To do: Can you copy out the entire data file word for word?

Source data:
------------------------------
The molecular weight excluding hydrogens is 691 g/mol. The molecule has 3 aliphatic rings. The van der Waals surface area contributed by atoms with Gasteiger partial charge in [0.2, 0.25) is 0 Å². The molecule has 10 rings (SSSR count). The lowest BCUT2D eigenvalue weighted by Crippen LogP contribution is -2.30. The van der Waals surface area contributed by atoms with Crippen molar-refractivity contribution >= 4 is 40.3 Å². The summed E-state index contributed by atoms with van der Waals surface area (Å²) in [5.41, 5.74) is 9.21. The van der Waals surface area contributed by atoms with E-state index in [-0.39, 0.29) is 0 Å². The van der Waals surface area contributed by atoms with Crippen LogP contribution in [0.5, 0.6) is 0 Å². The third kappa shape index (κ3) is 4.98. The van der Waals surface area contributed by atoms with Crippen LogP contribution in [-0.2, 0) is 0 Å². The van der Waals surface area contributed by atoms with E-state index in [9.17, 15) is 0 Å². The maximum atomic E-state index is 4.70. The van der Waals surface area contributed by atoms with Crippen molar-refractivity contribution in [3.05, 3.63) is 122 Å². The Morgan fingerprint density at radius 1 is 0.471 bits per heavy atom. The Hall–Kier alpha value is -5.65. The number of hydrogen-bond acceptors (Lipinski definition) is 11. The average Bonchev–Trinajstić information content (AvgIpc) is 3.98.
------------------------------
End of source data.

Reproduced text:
The molecular weight excluding hydrogens is 691 g/mol. The molecule has 3 aliphatic rings. The van der Waals surface area contributed by atoms with Gasteiger partial charge in [0.2, 0.25) is 0 Å². The molecule has 10 rings (SSSR count). The lowest BCUT2D eigenvalue weighted by Crippen LogP contribution is -2.30. The van der Waals surface area contributed by atoms with Crippen molar-refractivity contribution >= 4 is 40.3 Å². The summed E-state index contributed by atoms with van der Waals surface area (Å²) in [5.41, 5.74) is 9.21. The van der Waals surface area contributed by atoms with E-state index in [-0.39, 0.29) is 0 Å². The van der Waals surface area contributed by atoms with Crippen LogP contribution in [0.5, 0.6) is 0 Å². The third kappa shape index (κ3) is 4.98. The van der Waals surface area contributed by atoms with Crippen LogP contribution in [-0.2, 0) is 0 Å². The van der Waals surface area contributed by atoms with E-state index in [9.17, 15) is 0 Å². The maximum atomic E-state index is 4.70. The van der Waals surface area contributed by atoms with Crippen molar-refractivity contribution in [3.05, 3.63) is 122 Å². The Morgan fingerprint density at radius 1 is 0.471 bits per heavy atom. The Hall–Kier alpha value is -5.65. The number of hydrogen-bond acceptors (Lipinski definition) is 11. The average Bonchev–Trinajstić information content (AvgIpc) is 3.98.